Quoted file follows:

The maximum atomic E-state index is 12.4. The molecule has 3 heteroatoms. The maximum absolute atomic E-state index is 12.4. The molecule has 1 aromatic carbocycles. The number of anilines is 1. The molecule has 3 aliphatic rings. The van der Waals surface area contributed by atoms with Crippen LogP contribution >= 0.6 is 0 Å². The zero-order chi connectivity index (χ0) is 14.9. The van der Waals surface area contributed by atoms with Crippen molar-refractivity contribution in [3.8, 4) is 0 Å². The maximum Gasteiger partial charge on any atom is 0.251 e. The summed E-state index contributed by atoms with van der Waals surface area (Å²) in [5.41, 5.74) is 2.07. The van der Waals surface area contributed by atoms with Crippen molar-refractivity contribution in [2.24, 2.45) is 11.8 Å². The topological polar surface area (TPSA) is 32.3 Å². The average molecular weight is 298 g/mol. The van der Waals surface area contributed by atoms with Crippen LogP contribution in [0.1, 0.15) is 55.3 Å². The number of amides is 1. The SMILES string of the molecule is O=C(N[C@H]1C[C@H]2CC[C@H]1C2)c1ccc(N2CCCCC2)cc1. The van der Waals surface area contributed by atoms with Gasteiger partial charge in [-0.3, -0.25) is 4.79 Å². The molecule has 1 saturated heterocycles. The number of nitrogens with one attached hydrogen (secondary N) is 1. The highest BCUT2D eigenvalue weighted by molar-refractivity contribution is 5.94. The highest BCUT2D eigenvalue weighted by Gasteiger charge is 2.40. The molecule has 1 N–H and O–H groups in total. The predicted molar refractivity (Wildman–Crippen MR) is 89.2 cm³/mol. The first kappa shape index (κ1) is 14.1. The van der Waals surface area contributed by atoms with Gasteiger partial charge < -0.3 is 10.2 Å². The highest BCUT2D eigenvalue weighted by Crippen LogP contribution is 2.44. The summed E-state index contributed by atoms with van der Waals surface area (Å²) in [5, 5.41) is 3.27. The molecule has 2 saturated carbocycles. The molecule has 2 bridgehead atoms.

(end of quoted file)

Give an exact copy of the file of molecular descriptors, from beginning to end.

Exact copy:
The maximum atomic E-state index is 12.4. The molecule has 3 heteroatoms. The maximum absolute atomic E-state index is 12.4. The molecule has 1 aromatic carbocycles. The number of anilines is 1. The molecule has 3 aliphatic rings. The van der Waals surface area contributed by atoms with Crippen LogP contribution >= 0.6 is 0 Å². The zero-order chi connectivity index (χ0) is 14.9. The van der Waals surface area contributed by atoms with Crippen molar-refractivity contribution in [3.8, 4) is 0 Å². The maximum Gasteiger partial charge on any atom is 0.251 e. The summed E-state index contributed by atoms with van der Waals surface area (Å²) in [5.41, 5.74) is 2.07. The van der Waals surface area contributed by atoms with Crippen molar-refractivity contribution in [2.24, 2.45) is 11.8 Å². The topological polar surface area (TPSA) is 32.3 Å². The average molecular weight is 298 g/mol. The van der Waals surface area contributed by atoms with Crippen LogP contribution in [0.1, 0.15) is 55.3 Å². The number of amides is 1. The SMILES string of the molecule is O=C(N[C@H]1C[C@H]2CC[C@H]1C2)c1ccc(N2CCCCC2)cc1. The van der Waals surface area contributed by atoms with Gasteiger partial charge in [-0.3, -0.25) is 4.79 Å². The molecule has 1 saturated heterocycles. The number of nitrogens with one attached hydrogen (secondary N) is 1. The highest BCUT2D eigenvalue weighted by molar-refractivity contribution is 5.94. The highest BCUT2D eigenvalue weighted by Gasteiger charge is 2.40. The molecule has 1 N–H and O–H groups in total. The predicted molar refractivity (Wildman–Crippen MR) is 89.2 cm³/mol. The first kappa shape index (κ1) is 14.1. The van der Waals surface area contributed by atoms with Gasteiger partial charge < -0.3 is 10.2 Å². The highest BCUT2D eigenvalue weighted by Crippen LogP contribution is 2.44. The summed E-state index contributed by atoms with van der Waals surface area (Å²) in [5, 5.41) is 3.27. The molecule has 2 saturated carbocycles. The molecule has 2 bridgehead atoms.